MY Derwent Living (2012)

This customer portal for a social housing provider was one of my first responsive sites

Published , updated by Richard GoodwinFiled under Projects

Design: Steve Atkin

I was brought in to create an m-dot mobile version of the main website (contract: six months;  working prototype: two days) but somehow I ended up in a meeting about purchasing an off-the-shelf customer portal.  Which seemed a bit simple, not very customisable (if you can't change the colour, what chance new features?), and apparently stored passwords in plain text ("What happens when a customer forgets their password?" "They ring up and we tell them").  So came the inevitable question: do you think you can do better?

The expectations for this project weren't particularly high, forecasting just a few disinterested logins a month, probably just to download a PDF of their rent statement.  We soon found that, in the best way possible, we were hopelessly wrong.  While the site could get a hundred logins a day almost immediately, the online rent statement page was good enough that no-one used the fancy PDF generator.  And then a few months later we added a full bespoke forum system...

While researching the main mobile site I came across something called "responsive web design", which was then a new idea that was still flying under the radar. So I decided this was a great project to try it on - although it hadn't caught on in many businesses, it seemed like a no-lose situation.  It meant we didn't have to produce a separate mobile site, and if didn't work and we were still left with a desktop site.  The worse that could happen was I lost one day (out of three months) writing it, because I could just scrape the media queries off the bottom of the CSS file.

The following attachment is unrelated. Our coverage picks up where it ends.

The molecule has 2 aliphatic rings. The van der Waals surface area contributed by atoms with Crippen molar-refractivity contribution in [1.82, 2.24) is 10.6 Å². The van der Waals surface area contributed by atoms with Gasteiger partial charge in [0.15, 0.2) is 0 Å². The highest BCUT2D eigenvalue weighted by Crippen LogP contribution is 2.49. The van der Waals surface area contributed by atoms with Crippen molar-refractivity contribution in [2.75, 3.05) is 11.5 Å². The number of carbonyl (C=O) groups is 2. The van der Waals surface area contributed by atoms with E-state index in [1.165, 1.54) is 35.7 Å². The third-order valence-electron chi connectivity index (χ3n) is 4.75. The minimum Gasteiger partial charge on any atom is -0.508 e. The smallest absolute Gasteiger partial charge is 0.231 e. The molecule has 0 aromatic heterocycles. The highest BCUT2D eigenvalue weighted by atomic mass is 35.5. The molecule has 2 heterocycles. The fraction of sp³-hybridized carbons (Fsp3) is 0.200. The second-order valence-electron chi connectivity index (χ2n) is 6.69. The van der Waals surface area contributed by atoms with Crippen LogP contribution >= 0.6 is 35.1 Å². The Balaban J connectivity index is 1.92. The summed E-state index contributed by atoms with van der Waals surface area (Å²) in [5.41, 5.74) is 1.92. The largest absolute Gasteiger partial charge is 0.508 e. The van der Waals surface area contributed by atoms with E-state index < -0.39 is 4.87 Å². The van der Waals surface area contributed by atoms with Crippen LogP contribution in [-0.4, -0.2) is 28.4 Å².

One of the other experiments that paid off was the admin suite.  Once the site was launched, being a housing company we literally knew who people were and where they lived so I decided to use this in some fun ways (anonymised of course):

  • Mapping showed where people were logging in from
  • Demographic data showed us (e.g.) which age group was most likely to both get an account, and go on to use that account which allowed for targeted messaging
  • Various graphs showed when people logged in (don't reboot the server at 10am!), how many accounts were being created and then used, and of course what people were using to access the site and what pages they visited most.

This went from something to do in a couple of days of down time to influencing the way we did business. We realised we had a younger, more tech savvy user base than was the industry norm, including quickly surpassed 50% mobile traffic.  This had knock-on effects on how we handled surveying, giving out information such as welcoming new tenants, and planning for the new website.  We also re-purposed the mapping code to handle a number of business intelligence scenarios, such as plotting build densities and helping reorganise housing officer areas to minimise travel times.

The site was also the first time I added code to spot simple intrusion events, such as SQL injections in the password field.  Cut to our infrastructure being penetration tested. We warned them this system was in place, but they start running page scans from the same place they're also trying to break the login page, and without them noticing it suddenly everything goes a bit quiet at their end.  Apparently it took a whole day until they saw that all of their scans were coming back blank.